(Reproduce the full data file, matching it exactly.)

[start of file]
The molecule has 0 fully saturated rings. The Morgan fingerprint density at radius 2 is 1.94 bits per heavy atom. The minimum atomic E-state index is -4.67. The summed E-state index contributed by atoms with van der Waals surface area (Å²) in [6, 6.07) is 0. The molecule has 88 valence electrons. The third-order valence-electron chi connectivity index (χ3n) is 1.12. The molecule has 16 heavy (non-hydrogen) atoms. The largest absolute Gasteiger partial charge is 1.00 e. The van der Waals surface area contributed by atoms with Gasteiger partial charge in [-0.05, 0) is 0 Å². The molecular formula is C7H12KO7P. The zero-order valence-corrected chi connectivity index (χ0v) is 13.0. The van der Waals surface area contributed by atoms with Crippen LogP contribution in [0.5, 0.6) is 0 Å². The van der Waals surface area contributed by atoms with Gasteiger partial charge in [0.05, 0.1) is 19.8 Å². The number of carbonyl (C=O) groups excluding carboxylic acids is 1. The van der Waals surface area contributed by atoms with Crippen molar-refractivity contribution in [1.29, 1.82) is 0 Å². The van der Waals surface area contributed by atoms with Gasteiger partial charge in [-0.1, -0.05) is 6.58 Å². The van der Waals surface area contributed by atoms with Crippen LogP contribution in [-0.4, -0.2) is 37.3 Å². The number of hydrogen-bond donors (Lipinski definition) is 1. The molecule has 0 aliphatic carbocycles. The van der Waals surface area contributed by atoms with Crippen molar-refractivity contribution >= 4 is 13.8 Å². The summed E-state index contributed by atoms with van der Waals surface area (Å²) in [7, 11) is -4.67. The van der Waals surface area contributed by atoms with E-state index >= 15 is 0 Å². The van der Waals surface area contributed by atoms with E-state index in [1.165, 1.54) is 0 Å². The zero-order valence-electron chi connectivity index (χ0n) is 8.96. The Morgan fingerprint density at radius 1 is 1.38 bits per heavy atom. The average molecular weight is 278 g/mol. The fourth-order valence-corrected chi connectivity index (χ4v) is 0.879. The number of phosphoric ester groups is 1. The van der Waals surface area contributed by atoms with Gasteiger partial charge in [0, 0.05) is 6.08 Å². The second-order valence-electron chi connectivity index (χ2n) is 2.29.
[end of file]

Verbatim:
The molecule has 0 fully saturated rings. The Morgan fingerprint density at radius 2 is 1.94 bits per heavy atom. The minimum atomic E-state index is -4.67. The summed E-state index contributed by atoms with van der Waals surface area (Å²) in [6, 6.07) is 0. The molecule has 88 valence electrons. The third-order valence-electron chi connectivity index (χ3n) is 1.12. The molecule has 16 heavy (non-hydrogen) atoms. The largest absolute Gasteiger partial charge is 1.00 e. The van der Waals surface area contributed by atoms with Gasteiger partial charge in [-0.05, 0) is 0 Å². The molecular formula is C7H12KO7P. The zero-order valence-corrected chi connectivity index (χ0v) is 13.0. The van der Waals surface area contributed by atoms with Crippen LogP contribution in [0.5, 0.6) is 0 Å². The van der Waals surface area contributed by atoms with Gasteiger partial charge in [0.05, 0.1) is 19.8 Å². The number of carbonyl (C=O) groups excluding carboxylic acids is 1. The van der Waals surface area contributed by atoms with Crippen molar-refractivity contribution in [1.29, 1.82) is 0 Å². The van der Waals surface area contributed by atoms with Gasteiger partial charge in [-0.1, -0.05) is 6.58 Å². The van der Waals surface area contributed by atoms with Crippen LogP contribution in [-0.4, -0.2) is 37.3 Å². The number of hydrogen-bond donors (Lipinski definition) is 1. The molecule has 0 aliphatic carbocycles. The van der Waals surface area contributed by atoms with Crippen molar-refractivity contribution >= 4 is 13.8 Å². The summed E-state index contributed by atoms with van der Waals surface area (Å²) in [7, 11) is -4.67. The van der Waals surface area contributed by atoms with E-state index >= 15 is 0 Å². The van der Waals surface area contributed by atoms with E-state index in [1.165, 1.54) is 0 Å². The zero-order valence-electron chi connectivity index (χ0n) is 8.96. The Morgan fingerprint density at radius 1 is 1.38 bits per heavy atom. The average molecular weight is 278 g/mol. The fourth-order valence-corrected chi connectivity index (χ4v) is 0.879. The number of phosphoric ester groups is 1. The van der Waals surface area contributed by atoms with Gasteiger partial charge in [0, 0.05) is 6.08 Å². The second-order valence-electron chi connectivity index (χ2n) is 2.29.